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Insider Blog: How you can help us out with community reports

The easiest way to measure snow, is with something called a snow board, but not the kind you're probably thinking of. You'll need a light colored wooden board. The color is important as a darker board will absorb too much warmth from the sun. Essentially, a roughly 4 square foot piece of plywood will do.

You'll also need a measuring device like a yard stick or ruler, and an open area away from any shelter or trees that might affect accumulations. 

After you've placed the board in an open area, wait for the snow to fall. When it stops, go measure the snow depth and record it to the nearest tenth of an inch. Now you can clear the board and start again. 

It's a bit harder without the board, as you need to look for an elevated surface away from structure. A picnic table can work for this. If you must use the ground, find a grassy area where it's as short or downtrodden as possible.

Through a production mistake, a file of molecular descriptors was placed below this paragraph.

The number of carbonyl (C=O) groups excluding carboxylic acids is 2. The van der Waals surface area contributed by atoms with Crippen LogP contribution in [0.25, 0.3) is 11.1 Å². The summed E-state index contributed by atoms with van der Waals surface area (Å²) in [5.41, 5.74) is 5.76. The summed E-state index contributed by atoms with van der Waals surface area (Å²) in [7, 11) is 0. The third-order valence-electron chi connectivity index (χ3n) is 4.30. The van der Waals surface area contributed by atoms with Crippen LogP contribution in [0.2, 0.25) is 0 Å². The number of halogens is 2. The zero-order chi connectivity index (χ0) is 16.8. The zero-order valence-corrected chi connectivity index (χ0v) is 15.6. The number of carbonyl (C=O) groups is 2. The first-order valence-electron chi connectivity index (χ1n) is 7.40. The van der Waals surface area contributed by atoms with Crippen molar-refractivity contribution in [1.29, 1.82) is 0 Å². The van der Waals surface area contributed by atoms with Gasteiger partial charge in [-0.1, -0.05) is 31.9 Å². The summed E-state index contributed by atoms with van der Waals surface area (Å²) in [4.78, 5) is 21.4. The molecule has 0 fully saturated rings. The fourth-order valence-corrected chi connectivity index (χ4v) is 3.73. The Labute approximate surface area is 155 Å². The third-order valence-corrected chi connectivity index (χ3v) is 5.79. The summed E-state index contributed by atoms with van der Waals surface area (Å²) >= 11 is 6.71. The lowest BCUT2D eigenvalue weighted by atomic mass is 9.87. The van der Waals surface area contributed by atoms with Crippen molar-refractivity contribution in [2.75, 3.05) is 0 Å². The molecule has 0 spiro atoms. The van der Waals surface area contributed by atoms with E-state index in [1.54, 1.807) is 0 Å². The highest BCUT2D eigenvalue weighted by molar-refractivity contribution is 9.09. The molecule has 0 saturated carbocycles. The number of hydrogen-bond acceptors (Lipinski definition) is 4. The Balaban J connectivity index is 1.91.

Its important to remember to keep track of all measurements if you make more than one, avoid measuring in drifts, and to limit measurements throughout the day to limit the potential for error. 

We will also see potential for ice accumulations with this storm; that, you can measure too!

To get started, you'll only need two things; a measuring device like a ruler and a list for your records. 

First, find an ice coated object away from any shelter. A good example here would be a small twig or broken limb in your yard away from any trees. 

Look closely at it and measure the distance between the object itself and the edge of the ice. Do this for both the thickest and thinnest portions of the ice. Add the two measurements together and divide by two for your official measurement. 

Of course, you can share all of this data, and photos and videos here.

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John Ross

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